I.

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To establish standing to contest the validity of the orders, Swearingen and Fairchild must show injury in fact and membership in the class which Rule 6(e) was designed to benefit. Data Processing Service v. Camp, 397 U.S. 150, 90 S.Ct. 827, 25 L.Ed.2d 184 (1970). Neither factor is shown here.

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The legislative history of the portion of Rule 6(e) on which Swearingen and Fairchild rely is the Notes of the Advisory Committee on Rules. With respect to that portion, the Notes make only brief comment:

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2. The rule does not impose any obligation of secrecy on witnesses. The existing practice on this point varies among the districts. The seal of secrecy on witnesses seems an unnecessary hardship and may lead to injustice if a witness is not permitted to make a disclosure to counsel or to an associate.

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The comment is sufficient, however, to show that the prohibition against imposing an obligation of secrecy was intended to benefit the witness, should he desire to communicate with counsel or with an associate, and not the person who is the subject of the grand jury investigation.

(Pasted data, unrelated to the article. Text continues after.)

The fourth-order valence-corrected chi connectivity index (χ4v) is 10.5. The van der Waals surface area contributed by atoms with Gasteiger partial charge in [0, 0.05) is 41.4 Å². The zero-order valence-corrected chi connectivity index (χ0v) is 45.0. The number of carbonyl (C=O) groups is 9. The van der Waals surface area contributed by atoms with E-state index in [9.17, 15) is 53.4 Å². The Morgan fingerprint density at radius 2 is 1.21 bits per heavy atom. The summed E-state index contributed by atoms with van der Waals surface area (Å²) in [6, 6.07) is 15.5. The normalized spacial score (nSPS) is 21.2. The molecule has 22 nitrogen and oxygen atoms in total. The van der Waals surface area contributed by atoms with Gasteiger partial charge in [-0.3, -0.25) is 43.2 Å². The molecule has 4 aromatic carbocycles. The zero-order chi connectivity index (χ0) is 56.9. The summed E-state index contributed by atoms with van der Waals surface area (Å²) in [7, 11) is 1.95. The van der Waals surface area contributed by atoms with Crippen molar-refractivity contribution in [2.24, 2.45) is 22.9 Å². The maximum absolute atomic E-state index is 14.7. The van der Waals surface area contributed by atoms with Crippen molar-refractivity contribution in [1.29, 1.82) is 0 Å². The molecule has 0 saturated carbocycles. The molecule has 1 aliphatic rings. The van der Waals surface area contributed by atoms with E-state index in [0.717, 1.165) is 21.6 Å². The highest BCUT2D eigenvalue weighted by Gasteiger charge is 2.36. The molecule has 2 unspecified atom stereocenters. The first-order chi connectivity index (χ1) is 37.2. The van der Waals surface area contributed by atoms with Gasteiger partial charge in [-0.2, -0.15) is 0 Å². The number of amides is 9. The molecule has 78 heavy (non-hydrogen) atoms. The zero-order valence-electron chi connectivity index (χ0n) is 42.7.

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Swearingen and Fairchild have not been indicted, so that there is no present accusation against them for which they may wish to prepare a defense. A grand jury proceeding is not an adversary one. While witnesses who appear and testify before a grand jury may wish to communicate the fact of their appearance and their testimony to the person who is the subject of the investigation, such communication is entirely optional with the witness. The person who is the subject of the investigation has no right to require a witness to divulge such information. Thus, we perceive no rights of Swearingen or Fairchild which are violated even if we assume that the district court's orders are in violation of Rule 6(e). The rights that are violated, if any, are those of the witnesses and not Swearingen or Fairchild, but no witness has joined as a petitioner seeking to vindicate his rights.

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To summarize, since Swearingen and Fairchild are not within the class of persons meant to be benefitted by Rule 6(e) and they have not shown injury to any right possessed by them, a writ of mandamus will not issue upon their petition.

II.